Stock Market Today: Stocks Close Mixed Ahead of Inflation Data

Market participants fretted over the looming CPI report, while mega-cap tech names fell amid slower demand for cloud-based services.

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(Image credit: Getty Images)

Stocks closed mixed Tuesday as market participants anxiously awaited the release of a key report on inflation tomorrow morning – as well as bank earnings and retail sales data due later this week.

Tech stocks in particular continued to waver ahead of an inflation report that could solidify another interest rate hike at the next Fed meeting. But the sector was also dragged down by slowing demand for cloud-based services, which hurt shares in the industry's biggest players.

Markets were mostly preoccupied Tuesday with the impending release of the next CPI report. The Consumer Price Index for March is due tomorrow morning, and it will surely influence what the Federal Reserve's rate-setting committee – the Federal Open Market Committee (FOMC) – does at its meeting in May. 

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The Federal Reserve Bank of Cleveland's "Nowcast" predicts March headline inflation to increase by 5.2% year-over-year. That would represent a slowdown from the 6% increase in prices seen in the February CPI report. On a monthly basis, March inflation is forecast to rise 0.3%, down from a gain of 0.4% in February. 

March's core CPI, which excludes volatile food and energy prices, is expected to increase 5.7% annually and 0.5% on a monthly basis. 

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As of April 11, interest rate traders assigned a 70% probability to the FOMC raising the short term federal funds rate by another quarter of a percentage point. Should the inflation data exceed expectations, the odds of another rate hike would presumably rise even higher.

"This is the week that could tell us that the U.S. consumer is no longer showing resilience and in fact is rather weak," wrote OANDA analyst Edward Moya in a note to clients. "Core inflation is making things more expensive, retail sales might show the consumer is tapped out, and the banks might paint a picture that American savings accounts are down and credit card debt is skyrocketing."

As to Moya's last two points: traders and investors are also skittish about the beginning of the corporate reporting season. Big banks such as JPMorgan Chase (JPM), Citigroup (C) and Wells Fargo (WFC) lead the earnings calendar on Friday. With the bank crisis not yet in the rearview mirror – and some investors wondering if regional bank stocks are a buy – financial earnings will be even more closely scrutinized than usual. March retail sales are on the calendar for Friday, too.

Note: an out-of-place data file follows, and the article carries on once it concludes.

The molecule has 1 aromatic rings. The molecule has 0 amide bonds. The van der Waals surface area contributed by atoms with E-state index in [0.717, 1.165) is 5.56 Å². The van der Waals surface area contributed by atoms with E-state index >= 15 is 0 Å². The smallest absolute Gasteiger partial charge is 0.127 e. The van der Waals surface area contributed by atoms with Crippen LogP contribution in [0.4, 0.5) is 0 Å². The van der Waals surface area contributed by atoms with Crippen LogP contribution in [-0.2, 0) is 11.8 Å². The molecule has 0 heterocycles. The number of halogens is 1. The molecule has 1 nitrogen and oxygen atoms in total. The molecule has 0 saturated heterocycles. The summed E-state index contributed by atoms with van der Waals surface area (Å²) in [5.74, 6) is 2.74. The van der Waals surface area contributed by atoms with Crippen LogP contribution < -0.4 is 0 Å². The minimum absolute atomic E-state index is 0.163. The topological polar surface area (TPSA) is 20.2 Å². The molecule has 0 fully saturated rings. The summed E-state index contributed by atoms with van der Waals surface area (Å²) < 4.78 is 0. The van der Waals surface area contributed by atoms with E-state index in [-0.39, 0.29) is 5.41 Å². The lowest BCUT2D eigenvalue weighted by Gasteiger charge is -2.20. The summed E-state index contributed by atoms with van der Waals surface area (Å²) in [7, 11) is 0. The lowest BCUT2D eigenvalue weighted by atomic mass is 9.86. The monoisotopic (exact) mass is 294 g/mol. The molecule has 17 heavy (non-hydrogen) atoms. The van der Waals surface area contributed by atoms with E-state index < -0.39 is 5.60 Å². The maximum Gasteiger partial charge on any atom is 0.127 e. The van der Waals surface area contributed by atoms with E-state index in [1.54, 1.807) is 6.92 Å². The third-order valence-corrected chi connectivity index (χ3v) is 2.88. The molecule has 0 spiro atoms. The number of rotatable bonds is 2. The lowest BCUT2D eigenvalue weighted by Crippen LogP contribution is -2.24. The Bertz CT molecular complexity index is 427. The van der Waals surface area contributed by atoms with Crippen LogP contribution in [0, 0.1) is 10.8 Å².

Elsewhere in the market Tuesday, the more rate-sensitive tech sector was once again a laggard – and not only because of anxiety over the impending inflation data. Enterprise spending on cloud-based services – which soared during the work-from-home pandemic era – has been coming back down to Earth. In part, that's a natural regression to the mean, but it's also due to clients cutting costs amid heightened fears of recession.

Warnings from tech industry analysts over slowdowns in revenue from cloud-based services at three of the biggest providers weighed on shares of (AMZN, -2.2%), Google parent Alphabet (GOOG, -1.0%) and Microsoft (MSFT, -2.3%) Tuesday.

By session's end, the tech-heavy Nasdaq Composite shed 0.4% to finish at 12,031. The blue-chip Dow Jones Industrial Average added 0.3% to close at 33,685, while the broader S&P 500 lost less than a point to finish essentially unchanged at 4,109. 

The best bets in a bad earnings season

Although consumers' can easily protect their cash and investments, investors are worried that a bank lending crunch could spark a recession later this year. And it's not just the banks that have folks concerned. S&P 500 earnings are forecast to slump 6.1% in Q1, their worst decline in almost three years, per FactSet.

With relative outperformance becoming harder to realize against such a backdrop, investors would do well to see how the best oil stocks, the best dividend stocks for dividend growth and the best ETFs might suit their needs.

Dan Burrows
Senior Investing Writer,

Dan Burrows is Kiplinger's senior investing writer, having joined the august publication full time in 2016.

A long-time financial journalist, Dan is a veteran of SmartMoney, MarketWatch, CBS MoneyWatch, InvestorPlace and DailyFinance. He has written for The Wall Street Journal, Bloomberg, Consumer Reports, Senior Executive and Boston magazine, and his stories have appeared in the New York Daily News, the San Jose Mercury News and Investor's Business Daily, among other publications. As a senior writer at AOL's DailyFinance, Dan reported market news from the floor of the New York Stock Exchange and hosted a weekly video segment on equities.

Once upon a time – before his days as a financial reporter and assistant financial editor at legendary fashion trade paper Women's Wear Daily – Dan worked for Spy magazine, scribbled away at Time Inc. and contributed to Maxim magazine back when lad mags were a thing. He's also written for Esquire magazine's Dubious Achievements Awards.

In his current role at Kiplinger, Dan writes about equities, fixed income, currencies, commodities, funds, macroeconomics, demographics, real estate, cost of living indexes and more.

Dan holds a bachelor's degree from Oberlin College and a master's degree from Columbia University.

Disclosure: Dan does not trade stocks or other securities. Rather, he dollar-cost averages into cheap funds and index funds and holds them forever in tax-advantaged accounts.